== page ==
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Film Spotlight: The Salvation 

The Salvation, a new Western flick starring Danish leading man Mads Mikkelson (he of the bleeding eye in Casino Royale) opens this weekend exclusively at the Capitol Theatre. Westerns — good ones anyway — are hard to come by these days, so Cleveland Cinemas pounced on the opportunity to screen The Salvation in conjunction with "one of the greatest Westerns of all time," according to Cleveland Cinemas' marketing director Dave Huffman.

Once Upon a Time in the West, the 1968 Sergio Leone classic, will screen Thursday at 7 p.m. Tickets are $5 for the genre masterpiece starring Claudia Cardinale as a widowed damsel in distress who is aided by a mysterious, harmonica-playing stranger (Charles Bronson) and a notorious desperado (Jason Robards) who protect her from a ruthless killer (Henry Fonda, in a definitive role). In true Cleveland Cinemas fashion, if you bring a ticket stub from Once Upon a Time in the West to a screening of Salvation for the duration of its run, you'll receive a free 32-ounce popcorn.

In The Salvation, Mikkelson is Jon, a former Danish soldier who has settled, with his brother, on the American frontier of 1871. When his wife and son arrive from Denmark to join him, they are savagely murdered. Jon exacts immediate revenge, but learns that one of the men he kills is the brother of a villainous outlaw named Delarue (Jeffrey Dean Morgan), who has been extorting and terrorizing the nearest town with his gang at the behest of oil-prospecting tycoons.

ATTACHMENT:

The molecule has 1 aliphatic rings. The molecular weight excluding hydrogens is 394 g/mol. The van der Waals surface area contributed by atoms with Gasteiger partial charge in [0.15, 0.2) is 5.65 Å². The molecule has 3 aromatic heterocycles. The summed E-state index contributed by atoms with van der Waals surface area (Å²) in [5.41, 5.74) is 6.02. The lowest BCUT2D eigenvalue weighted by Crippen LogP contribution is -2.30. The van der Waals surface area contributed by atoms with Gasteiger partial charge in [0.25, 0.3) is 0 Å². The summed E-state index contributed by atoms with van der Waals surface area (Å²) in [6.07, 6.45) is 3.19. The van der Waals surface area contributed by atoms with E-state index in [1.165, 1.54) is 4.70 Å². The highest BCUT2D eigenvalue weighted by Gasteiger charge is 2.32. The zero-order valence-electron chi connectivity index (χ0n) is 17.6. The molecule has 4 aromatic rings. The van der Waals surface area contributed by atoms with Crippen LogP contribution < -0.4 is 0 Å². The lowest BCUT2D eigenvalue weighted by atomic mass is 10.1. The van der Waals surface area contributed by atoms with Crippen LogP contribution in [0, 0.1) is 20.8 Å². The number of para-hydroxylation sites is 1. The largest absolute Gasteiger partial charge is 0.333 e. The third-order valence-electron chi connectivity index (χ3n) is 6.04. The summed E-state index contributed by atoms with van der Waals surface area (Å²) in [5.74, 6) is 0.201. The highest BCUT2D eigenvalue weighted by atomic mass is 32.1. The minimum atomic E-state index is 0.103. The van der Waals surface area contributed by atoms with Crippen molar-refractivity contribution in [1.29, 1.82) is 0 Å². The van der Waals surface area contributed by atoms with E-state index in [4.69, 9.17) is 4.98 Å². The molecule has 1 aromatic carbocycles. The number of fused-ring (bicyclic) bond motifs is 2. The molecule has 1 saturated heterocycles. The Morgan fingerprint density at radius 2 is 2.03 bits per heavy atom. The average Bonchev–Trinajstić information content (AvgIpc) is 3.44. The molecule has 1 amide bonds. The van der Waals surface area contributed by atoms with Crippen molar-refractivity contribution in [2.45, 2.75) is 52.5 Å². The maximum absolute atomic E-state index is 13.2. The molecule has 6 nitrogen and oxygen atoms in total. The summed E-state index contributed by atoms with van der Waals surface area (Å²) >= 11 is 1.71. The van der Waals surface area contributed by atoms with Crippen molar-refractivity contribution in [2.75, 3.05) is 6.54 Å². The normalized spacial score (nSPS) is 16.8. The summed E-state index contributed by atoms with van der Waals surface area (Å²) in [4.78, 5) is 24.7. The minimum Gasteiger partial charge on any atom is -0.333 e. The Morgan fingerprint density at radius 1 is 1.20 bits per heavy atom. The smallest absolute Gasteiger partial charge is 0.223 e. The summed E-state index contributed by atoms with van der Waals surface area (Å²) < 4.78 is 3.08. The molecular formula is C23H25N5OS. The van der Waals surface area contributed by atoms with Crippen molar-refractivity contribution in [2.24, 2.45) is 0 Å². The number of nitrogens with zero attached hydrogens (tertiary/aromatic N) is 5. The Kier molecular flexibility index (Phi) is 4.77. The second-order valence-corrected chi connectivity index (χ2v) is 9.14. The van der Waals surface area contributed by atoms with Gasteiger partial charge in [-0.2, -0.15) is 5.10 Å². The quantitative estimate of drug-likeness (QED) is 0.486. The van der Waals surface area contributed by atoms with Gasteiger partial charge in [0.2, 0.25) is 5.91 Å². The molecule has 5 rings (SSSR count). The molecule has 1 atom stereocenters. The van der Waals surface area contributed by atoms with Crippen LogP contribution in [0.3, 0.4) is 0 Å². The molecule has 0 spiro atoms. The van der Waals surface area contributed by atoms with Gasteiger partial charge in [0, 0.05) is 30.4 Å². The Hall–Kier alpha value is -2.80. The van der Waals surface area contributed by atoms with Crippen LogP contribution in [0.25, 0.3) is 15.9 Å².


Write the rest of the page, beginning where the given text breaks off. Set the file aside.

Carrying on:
Jon finds himself at the mercy of the timid townsfolk (an underhanded mayor, a pious sheriff), who believe that Delarue will ease up if his brother's murderer is handed over. But violence prevails, and Jon must take matters into his own hands, triangulating, meanwhile, the loyalties of Delarue's tongueless mistress (Eva Green).

Mikkelsen is certainly a somber-faced Dane — you can't blame a man who's lost everything for looking grim — but as the film's protagonist, he cues the overall tenor, which is downright cheerless. All the outlaw rapes, the point-blank head shots, the sober exchange of property deeds, create an atmosphere (which probably hews to history) of bleakness and barbarism. And though there are moments of suspense and one or two satisfying confrontations, when you couple the despair with the modest production budget, the occasionally disruptive use of CGI for stylized landscape shots, and a script without much dialogue, you've got a recipe for a Western that feels neither particularly classic nor particularly modern.

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